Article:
No one would argue that Eisenhower should have become an expert meteorologist himself. His job was to oversee and coordinate all aspects of the campaign by collecting pertinent information, and assessing the quality and utility of that information to increase the invasion’s probability of success. Today, big data and the advent of AI expand the information available to corporate decision-makers. However, the role of a CEO in relation to data echoes the absorptive and judgmental function exercised by General Eisenhower in reading probabilities into his meteorologist’s weather reports.
It’s noteworthy that today, amidst all the talk of technological complexity and specialization across so much of corporate America, a Deloitte report prepared for our school found that employers looking to hire MBA graduates value prospective employees’ “soft skills” more than any others. They want to hire people with cultural competence and stronger communication skills, who can work collaboratively in diverse teams, and be flexible in adapting continuously to new opportunities and circumstances in the workplace and market.
This isn’t just about intolerance for jerks in the office. It’s about a leader’s need to be able to synthesize, negotiate, and arbitrate between competing and conflicting environments, experts and data. If there was once a time when corporate leaders were paid to make “gut check” calls even when essential information was lacking, today’s CEOs will increasingly have to make tough, interpretive judgment calls (a different type of “gut check”) in the face of excessive, often conflicting, information.
Those in the driver seat of institutions have access to an expanding universe of empirically derived insights about widely varying phenomena, such as optimal models for unloading ships in the world’s busiest ports in various weather conditions, parameters of loyalty programs that generate the ‘stickiest’ customer response, or talent selection models that yield both the most successful, and diverse, employment pools.
Corporate leaders will need to be discerning in their use of AI tools. They must judge the source of the data streams before them, ascertain their validity and reliability, detect less than obvious patterns in the data, probe the remaining “what ifs” they present, and ultimately make inferences and judgment calls that are more informed, nuanced around context, valid, and useful because they are improved by intelligent machines. Flawed judgments built on flawed or misinterpreted data could be even more harmful than uninformed flawed judgments because of the illusion of quasi-scientific authority resulting from the aura of data.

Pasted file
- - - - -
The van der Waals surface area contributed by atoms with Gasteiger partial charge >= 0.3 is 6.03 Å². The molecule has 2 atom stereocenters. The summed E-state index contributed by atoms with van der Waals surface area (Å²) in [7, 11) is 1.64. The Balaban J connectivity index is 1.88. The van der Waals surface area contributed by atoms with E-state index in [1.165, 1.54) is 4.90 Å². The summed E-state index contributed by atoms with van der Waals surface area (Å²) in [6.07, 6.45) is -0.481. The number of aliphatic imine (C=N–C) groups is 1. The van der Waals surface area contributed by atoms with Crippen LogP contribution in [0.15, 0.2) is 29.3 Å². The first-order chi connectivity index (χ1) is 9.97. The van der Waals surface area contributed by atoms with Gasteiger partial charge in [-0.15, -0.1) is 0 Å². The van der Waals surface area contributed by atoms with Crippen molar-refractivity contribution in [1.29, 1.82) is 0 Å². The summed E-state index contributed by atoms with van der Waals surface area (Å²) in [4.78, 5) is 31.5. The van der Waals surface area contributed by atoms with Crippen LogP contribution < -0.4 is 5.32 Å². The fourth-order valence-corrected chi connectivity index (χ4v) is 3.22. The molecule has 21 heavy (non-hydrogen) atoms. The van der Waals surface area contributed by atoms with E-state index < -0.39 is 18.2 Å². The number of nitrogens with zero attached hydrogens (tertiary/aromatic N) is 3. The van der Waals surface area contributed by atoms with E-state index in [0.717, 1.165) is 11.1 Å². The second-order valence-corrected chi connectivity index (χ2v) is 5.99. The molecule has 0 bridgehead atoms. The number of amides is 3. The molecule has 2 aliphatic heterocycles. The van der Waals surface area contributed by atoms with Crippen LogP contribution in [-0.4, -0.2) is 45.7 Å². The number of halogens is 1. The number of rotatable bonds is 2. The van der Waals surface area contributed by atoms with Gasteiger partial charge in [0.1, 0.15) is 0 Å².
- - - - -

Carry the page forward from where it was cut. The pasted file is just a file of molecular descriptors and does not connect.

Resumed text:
As a project management tool, AI might prescribe optimal work routines for different types of employees, but it won’t have the sensitivity to translate these needs into nuanced choices of one organizational outcome (e.g., equity in employee assignments) over another (family values). AI might pinpoint the best location for a new restaurant or power plant, but it will be limited in mapping the political and social networks that need to be engaged to bring the new venture to life.
Machines also lack whimsy. Adtech programs have replaced human ad buyers, but the ability to create puns or design campaigns that pull at our heartstrings will remain innately human, at least for the foreseeable future.
A new level of questioning and integrative thinking is required among MBA graduates. As educators we must foster learning approaches that develop these skills—by teaching keen data management and inferential skills, developing advanced data simulations, and practicing how to probe and question the yet unknown.
In parallel to the ascendancy of machine power, the importance of emotional intelligence, or EQ, looms larger than ever to preserve the human connectivity of organizations and communities. While machines are expected to advance to the point of reading and interpreting emotions, they won’t have the capacity to inspire followers, the wisdom to make ethical judgments, or the savvy to make connections.
That’s still all on us.
Judy D. Olian is dean of the UCLA Anderson School of Management.